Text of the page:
I find the medium of words a very difficult one by which to express
infinite feelings, so I try to do it in paint – W Heaton Cooper.
William Heaton Cooper’s first memory was of dipping one of his father’s brushes into the beck that ran down from the Old Man and past their home in Coniston. He spread its bristles over a rounded green boulder veined with lines of white quartz. He was three.
Partly in an attempt to get noticed by his father, Heaton – as William became known – continued to follow the great man’s example by drawing everything in sight. On the big day, when he was thirteen, that his father presented him with some paints, his enduring memory was of trying to paint the waterfall Skelwith Force and, he claimed, of not doing very well.
He had been intent on joining the church, but the landscape called more urgently. To his astonishment, his parents were delighted when he said he wanted to be a painter. By the time he was 17, Heaton was cycling, three days a week, to Kendal Art School, 13 miles away. The drawings he made there displayed such skill that they earned him a five-year scholarship to the Royal Academy.
Interviewing an 80-year-old Heaton in 1984, Melvin Bragg noted in his subject, ‘a sense of sturdiness but still a feeling of searching’. He didn’t seem to find what he was looking for in London. He was painfully self-conscious and perceived in himself a colossal ignorance of art – a combination which, at first, was interpreted by his fellow students as superiority.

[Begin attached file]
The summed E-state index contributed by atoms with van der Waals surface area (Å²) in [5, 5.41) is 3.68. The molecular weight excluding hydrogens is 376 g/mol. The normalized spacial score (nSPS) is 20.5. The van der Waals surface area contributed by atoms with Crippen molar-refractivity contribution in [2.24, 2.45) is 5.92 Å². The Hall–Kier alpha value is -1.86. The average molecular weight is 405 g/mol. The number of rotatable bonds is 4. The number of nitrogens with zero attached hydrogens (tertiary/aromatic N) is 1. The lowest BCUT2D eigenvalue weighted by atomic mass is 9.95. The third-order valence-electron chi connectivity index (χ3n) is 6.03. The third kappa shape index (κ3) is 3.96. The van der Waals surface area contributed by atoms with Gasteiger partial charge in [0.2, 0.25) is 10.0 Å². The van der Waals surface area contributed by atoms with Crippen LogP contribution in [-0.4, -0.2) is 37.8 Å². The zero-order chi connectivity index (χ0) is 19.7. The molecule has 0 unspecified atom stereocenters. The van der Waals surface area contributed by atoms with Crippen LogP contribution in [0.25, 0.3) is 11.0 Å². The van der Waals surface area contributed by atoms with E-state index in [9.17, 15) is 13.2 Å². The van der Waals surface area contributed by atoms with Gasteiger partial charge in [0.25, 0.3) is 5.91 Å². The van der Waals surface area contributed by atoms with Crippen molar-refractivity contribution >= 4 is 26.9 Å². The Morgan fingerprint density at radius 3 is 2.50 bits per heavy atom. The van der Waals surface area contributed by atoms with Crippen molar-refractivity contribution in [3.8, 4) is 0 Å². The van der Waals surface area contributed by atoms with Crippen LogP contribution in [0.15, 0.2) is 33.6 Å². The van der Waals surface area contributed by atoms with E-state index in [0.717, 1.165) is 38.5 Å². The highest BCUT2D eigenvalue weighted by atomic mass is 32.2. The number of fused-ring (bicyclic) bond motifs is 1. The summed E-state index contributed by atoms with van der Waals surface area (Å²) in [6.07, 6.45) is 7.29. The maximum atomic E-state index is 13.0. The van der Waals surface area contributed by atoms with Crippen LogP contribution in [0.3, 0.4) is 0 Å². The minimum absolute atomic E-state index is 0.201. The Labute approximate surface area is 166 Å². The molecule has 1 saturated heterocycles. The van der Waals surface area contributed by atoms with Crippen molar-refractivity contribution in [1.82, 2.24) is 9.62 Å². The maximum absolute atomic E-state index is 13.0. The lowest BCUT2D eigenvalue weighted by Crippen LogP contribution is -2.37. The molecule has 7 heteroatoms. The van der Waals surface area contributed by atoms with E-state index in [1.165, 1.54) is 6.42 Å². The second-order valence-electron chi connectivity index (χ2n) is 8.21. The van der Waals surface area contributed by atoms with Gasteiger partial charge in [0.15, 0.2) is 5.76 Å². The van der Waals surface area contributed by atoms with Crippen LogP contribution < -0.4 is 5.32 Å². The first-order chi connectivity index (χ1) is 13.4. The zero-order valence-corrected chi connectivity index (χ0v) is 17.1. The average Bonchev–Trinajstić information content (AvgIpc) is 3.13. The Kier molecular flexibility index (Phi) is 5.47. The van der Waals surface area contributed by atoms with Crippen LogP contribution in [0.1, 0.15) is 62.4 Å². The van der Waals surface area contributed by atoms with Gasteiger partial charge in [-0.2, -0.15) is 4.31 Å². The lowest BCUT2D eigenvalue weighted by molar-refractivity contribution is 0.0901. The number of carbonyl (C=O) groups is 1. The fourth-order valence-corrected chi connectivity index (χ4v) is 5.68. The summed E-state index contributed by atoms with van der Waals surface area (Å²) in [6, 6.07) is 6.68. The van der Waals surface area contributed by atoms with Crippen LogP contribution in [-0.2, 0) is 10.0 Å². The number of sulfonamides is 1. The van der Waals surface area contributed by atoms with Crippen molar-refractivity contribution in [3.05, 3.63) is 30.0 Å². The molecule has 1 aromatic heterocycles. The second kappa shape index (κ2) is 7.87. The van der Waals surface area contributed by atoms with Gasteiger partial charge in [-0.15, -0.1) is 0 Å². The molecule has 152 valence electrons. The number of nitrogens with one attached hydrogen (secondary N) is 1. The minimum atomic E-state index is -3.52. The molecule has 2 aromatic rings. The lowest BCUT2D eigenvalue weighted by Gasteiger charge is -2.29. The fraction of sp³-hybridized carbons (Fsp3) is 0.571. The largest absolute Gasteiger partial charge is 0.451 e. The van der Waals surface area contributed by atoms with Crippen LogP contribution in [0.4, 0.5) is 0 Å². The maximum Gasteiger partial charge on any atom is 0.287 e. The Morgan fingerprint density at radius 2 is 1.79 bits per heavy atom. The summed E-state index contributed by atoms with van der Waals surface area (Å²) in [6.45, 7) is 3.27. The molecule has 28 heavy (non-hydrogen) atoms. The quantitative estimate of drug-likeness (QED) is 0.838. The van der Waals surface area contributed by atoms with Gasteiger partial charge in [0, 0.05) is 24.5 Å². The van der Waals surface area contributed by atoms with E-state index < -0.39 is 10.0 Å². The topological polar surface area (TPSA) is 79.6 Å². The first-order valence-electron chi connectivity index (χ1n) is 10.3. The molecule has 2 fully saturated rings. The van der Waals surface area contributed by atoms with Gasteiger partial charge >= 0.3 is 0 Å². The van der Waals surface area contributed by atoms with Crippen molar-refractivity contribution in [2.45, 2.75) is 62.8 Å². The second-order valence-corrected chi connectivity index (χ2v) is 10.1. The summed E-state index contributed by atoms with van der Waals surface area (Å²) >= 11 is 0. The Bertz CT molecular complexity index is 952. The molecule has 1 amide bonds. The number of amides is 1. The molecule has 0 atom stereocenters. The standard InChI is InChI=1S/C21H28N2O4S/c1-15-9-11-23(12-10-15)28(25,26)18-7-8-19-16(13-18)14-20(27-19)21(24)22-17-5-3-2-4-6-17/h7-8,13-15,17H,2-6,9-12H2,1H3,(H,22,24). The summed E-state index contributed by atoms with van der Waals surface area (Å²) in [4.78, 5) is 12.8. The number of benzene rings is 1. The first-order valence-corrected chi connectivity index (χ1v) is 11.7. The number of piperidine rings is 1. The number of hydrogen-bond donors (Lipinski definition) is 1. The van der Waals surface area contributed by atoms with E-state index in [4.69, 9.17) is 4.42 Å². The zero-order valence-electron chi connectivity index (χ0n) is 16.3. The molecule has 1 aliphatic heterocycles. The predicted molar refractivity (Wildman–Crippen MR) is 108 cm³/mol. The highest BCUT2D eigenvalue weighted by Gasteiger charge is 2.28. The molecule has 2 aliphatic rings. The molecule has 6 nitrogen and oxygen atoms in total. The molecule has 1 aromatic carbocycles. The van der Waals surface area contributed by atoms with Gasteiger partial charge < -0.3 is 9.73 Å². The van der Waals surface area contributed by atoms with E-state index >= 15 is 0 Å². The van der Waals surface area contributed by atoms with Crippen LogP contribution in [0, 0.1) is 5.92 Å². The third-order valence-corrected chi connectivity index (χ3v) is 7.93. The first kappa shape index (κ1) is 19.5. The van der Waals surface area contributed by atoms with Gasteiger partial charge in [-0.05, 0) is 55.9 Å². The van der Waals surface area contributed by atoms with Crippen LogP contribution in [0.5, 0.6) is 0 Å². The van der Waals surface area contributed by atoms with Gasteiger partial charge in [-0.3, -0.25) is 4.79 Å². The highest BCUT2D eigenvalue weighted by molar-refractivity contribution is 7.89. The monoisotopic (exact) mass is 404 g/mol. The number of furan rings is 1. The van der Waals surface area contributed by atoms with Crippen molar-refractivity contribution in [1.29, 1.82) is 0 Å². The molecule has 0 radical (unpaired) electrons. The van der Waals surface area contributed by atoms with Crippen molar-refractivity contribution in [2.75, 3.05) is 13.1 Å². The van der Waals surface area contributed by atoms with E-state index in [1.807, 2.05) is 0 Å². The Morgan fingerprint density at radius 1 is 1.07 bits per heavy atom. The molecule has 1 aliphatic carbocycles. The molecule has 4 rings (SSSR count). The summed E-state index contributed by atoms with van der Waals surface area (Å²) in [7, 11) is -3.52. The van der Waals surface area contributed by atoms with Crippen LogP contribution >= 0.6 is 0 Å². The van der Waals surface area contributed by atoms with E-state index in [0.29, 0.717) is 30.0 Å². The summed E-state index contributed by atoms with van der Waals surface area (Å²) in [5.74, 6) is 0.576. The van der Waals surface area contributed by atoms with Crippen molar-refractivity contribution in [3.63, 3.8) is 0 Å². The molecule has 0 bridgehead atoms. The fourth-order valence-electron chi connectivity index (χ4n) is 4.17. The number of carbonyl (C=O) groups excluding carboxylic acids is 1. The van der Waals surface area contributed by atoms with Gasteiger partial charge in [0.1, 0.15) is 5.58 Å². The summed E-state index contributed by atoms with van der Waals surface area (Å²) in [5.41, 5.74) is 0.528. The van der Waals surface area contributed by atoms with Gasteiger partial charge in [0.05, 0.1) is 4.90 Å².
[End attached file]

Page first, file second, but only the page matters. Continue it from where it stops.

What he did find was Sickert – who taught him – and Chinese art, which appealed to him for the way it portrayed man as taking his place in nature. And he was so inspired by Van Gogh and Cézanne that in 1925 he travelled to Provence with a friend to paint in their brilliant French light. One of the paintings he made, Les Calanques, Provence, is wonderful. Right there is early evidence of that eye for composition; right there are those assured lines, realised with a flourish.
Back in the Lakes, some years after he had returned as a result of his father’s death, an old friend brought her niece to his Ambleside studio. ‘They had been walking in the rain and Ophelia’s hair was streaming wet,’ he recalled in his autobiography, nearly fifty years later, ‘and I knew at once that she was to be my companion for life’.
Ophelia was a sculptor. He asked her to plant some young wild birches and rowans with him in the garden at what was to be the new studio at Grasmere. Although his deep religious faith and commitment to painting sometimes appeared all-consuming, after Ophelia died he said ‘Life would have been almost unbearably lonely… if my family had not rallied round me.’
His building of the house and studio was itself an original and creative act. Bit by bit, as he earned the money to pay for them by painting, the buildings rose up around him. And he was canny, Heaton. Not for him the stereotype of the flighty, impractical artist. After the war, he began to publish good quality prints of his and his father’s work. They sold in their thousands, enabling him to concentrate on painting.
Heaton knew the crags through rock climbing and represented them with a winning combination of precision and flair. Part of the appeal of his paintings is the result of his interest in the Lakeland light, which he would capture in the morning or evening by camping out on the fells. He also illustrated official climbing guides among other books. A photograph, he explained, cannot emphasize particular aspects of a mountain in the way that a drawing can.
He communicated in paint, but he also connected with people via the process of painting. When he was in his seventies, he took a friend’s grandson to Crummock Water. Having watched and listened to Heaton explain the techniques he was employing, the boy began slapping on colour swiftly and confidently, producing after an hour ‘quite a good, bold watercolour of a difficult subject’. It was cold and the boy was silent as they walked back across the fields. Then he stopped and said, ‘Mr Heaton Cooper, I think this is the best day in the whole of my life.’